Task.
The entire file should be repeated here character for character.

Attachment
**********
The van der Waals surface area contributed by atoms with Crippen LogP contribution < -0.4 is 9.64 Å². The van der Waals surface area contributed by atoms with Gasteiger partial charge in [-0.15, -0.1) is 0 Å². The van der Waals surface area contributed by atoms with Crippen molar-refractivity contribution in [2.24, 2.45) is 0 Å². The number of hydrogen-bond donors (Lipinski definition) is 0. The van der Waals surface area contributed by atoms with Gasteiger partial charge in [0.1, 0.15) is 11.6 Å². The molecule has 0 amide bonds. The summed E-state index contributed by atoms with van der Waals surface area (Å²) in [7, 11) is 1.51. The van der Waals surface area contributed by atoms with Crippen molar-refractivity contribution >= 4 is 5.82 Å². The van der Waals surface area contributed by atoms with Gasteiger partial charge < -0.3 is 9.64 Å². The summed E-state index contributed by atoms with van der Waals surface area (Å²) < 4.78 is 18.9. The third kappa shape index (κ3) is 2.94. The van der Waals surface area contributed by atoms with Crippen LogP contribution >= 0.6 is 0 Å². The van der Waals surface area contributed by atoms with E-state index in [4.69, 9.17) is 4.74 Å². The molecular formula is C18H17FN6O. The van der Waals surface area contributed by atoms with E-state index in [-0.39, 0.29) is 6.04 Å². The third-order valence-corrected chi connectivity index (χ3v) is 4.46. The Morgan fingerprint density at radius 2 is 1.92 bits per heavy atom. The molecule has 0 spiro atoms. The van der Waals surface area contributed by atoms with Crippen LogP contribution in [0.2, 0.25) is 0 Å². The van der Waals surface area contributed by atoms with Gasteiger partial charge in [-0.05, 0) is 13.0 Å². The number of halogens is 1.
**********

The van der Waals surface area contributed by atoms with Crippen LogP contribution < -0.4 is 9.64 Å². The van der Waals surface area contributed by atoms with Gasteiger partial charge in [-0.15, -0.1) is 0 Å². The van der Waals surface area contributed by atoms with Crippen molar-refractivity contribution in [2.24, 2.45) is 0 Å². The number of hydrogen-bond donors (Lipinski definition) is 0. The van der Waals surface area contributed by atoms with Gasteiger partial charge in [0.1, 0.15) is 11.6 Å². The molecule has 0 amide bonds. The summed E-state index contributed by atoms with van der Waals surface area (Å²) in [7, 11) is 1.51. The van der Waals surface area contributed by atoms with Crippen molar-refractivity contribution >= 4 is 5.82 Å². The van der Waals surface area contributed by atoms with Gasteiger partial charge < -0.3 is 9.64 Å². The summed E-state index contributed by atoms with van der Waals surface area (Å²) < 4.78 is 18.9. The third kappa shape index (κ3) is 2.94. The van der Waals surface area contributed by atoms with Crippen LogP contribution >= 0.6 is 0 Å². The van der Waals surface area contributed by atoms with E-state index in [4.69, 9.17) is 4.74 Å². The molecular formula is C18H17FN6O. The van der Waals surface area contributed by atoms with E-state index in [-0.39, 0.29) is 6.04 Å². The third-order valence-corrected chi connectivity index (χ3v) is 4.46. The Morgan fingerprint density at radius 2 is 1.92 bits per heavy atom. The molecule has 0 spiro atoms. The van der Waals surface area contributed by atoms with Crippen LogP contribution in [0.2, 0.25) is 0 Å². The van der Waals surface area contributed by atoms with Gasteiger partial charge in [-0.05, 0) is 13.0 Å². The number of halogens is 1.